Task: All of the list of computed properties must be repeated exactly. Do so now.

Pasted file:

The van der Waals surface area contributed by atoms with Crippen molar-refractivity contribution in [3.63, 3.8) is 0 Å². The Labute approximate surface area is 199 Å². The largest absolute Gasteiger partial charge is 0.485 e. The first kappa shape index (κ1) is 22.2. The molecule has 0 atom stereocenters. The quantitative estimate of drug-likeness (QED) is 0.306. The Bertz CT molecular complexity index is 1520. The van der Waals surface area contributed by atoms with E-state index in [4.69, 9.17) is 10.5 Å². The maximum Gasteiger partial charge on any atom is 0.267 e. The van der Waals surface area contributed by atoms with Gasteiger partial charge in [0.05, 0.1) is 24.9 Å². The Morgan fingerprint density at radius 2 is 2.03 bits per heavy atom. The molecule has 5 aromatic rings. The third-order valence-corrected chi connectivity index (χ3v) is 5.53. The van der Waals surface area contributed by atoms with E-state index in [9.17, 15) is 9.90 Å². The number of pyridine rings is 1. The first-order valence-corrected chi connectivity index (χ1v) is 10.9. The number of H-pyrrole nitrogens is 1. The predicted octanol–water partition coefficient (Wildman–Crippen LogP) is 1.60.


The van der Waals surface area contributed by atoms with Crippen molar-refractivity contribution in [3.63, 3.8) is 0 Å². The Labute approximate surface area is 199 Å². The largest absolute Gasteiger partial charge is 0.485 e. The first kappa shape index (κ1) is 22.2. The molecule has 0 atom stereocenters. The quantitative estimate of drug-likeness (QED) is 0.306. The Bertz CT molecular complexity index is 1520. The van der Waals surface area contributed by atoms with E-state index in [4.69, 9.17) is 10.5 Å². The maximum Gasteiger partial charge on any atom is 0.267 e. The van der Waals surface area contributed by atoms with Gasteiger partial charge in [0.05, 0.1) is 24.9 Å². The Morgan fingerprint density at radius 2 is 2.03 bits per heavy atom. The molecule has 5 aromatic rings. The third-order valence-corrected chi connectivity index (χ3v) is 5.53. The van der Waals surface area contributed by atoms with E-state index in [9.17, 15) is 9.90 Å². The number of pyridine rings is 1. The first-order valence-corrected chi connectivity index (χ1v) is 10.9. The number of H-pyrrole nitrogens is 1. The predicted octanol–water partition coefficient (Wildman–Crippen LogP) is 1.60.